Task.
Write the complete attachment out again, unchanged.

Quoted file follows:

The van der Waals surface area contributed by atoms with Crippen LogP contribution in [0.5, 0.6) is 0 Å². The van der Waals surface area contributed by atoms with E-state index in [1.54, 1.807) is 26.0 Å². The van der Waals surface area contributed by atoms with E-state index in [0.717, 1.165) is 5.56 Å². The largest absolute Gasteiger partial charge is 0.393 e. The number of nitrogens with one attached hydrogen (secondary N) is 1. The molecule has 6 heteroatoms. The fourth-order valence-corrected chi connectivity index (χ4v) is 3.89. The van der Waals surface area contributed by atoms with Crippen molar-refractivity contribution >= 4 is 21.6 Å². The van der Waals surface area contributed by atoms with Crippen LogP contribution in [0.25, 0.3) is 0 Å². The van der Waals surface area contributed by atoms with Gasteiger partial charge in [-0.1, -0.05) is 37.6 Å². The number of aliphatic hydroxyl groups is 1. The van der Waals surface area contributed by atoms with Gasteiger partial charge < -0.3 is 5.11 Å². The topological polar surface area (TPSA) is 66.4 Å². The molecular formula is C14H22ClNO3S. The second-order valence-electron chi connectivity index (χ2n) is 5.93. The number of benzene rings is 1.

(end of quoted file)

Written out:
The van der Waals surface area contributed by atoms with Crippen LogP contribution in [0.5, 0.6) is 0 Å². The van der Waals surface area contributed by atoms with E-state index in [1.54, 1.807) is 26.0 Å². The van der Waals surface area contributed by atoms with E-state index in [0.717, 1.165) is 5.56 Å². The largest absolute Gasteiger partial charge is 0.393 e. The number of nitrogens with one attached hydrogen (secondary N) is 1. The molecule has 6 heteroatoms. The fourth-order valence-corrected chi connectivity index (χ4v) is 3.89. The van der Waals surface area contributed by atoms with Crippen molar-refractivity contribution >= 4 is 21.6 Å². The van der Waals surface area contributed by atoms with Crippen LogP contribution in [0.25, 0.3) is 0 Å². The van der Waals surface area contributed by atoms with Gasteiger partial charge in [-0.1, -0.05) is 37.6 Å². The number of aliphatic hydroxyl groups is 1. The van der Waals surface area contributed by atoms with Gasteiger partial charge < -0.3 is 5.11 Å². The topological polar surface area (TPSA) is 66.4 Å². The molecular formula is C14H22ClNO3S. The second-order valence-electron chi connectivity index (χ2n) is 5.93. The number of benzene rings is 1.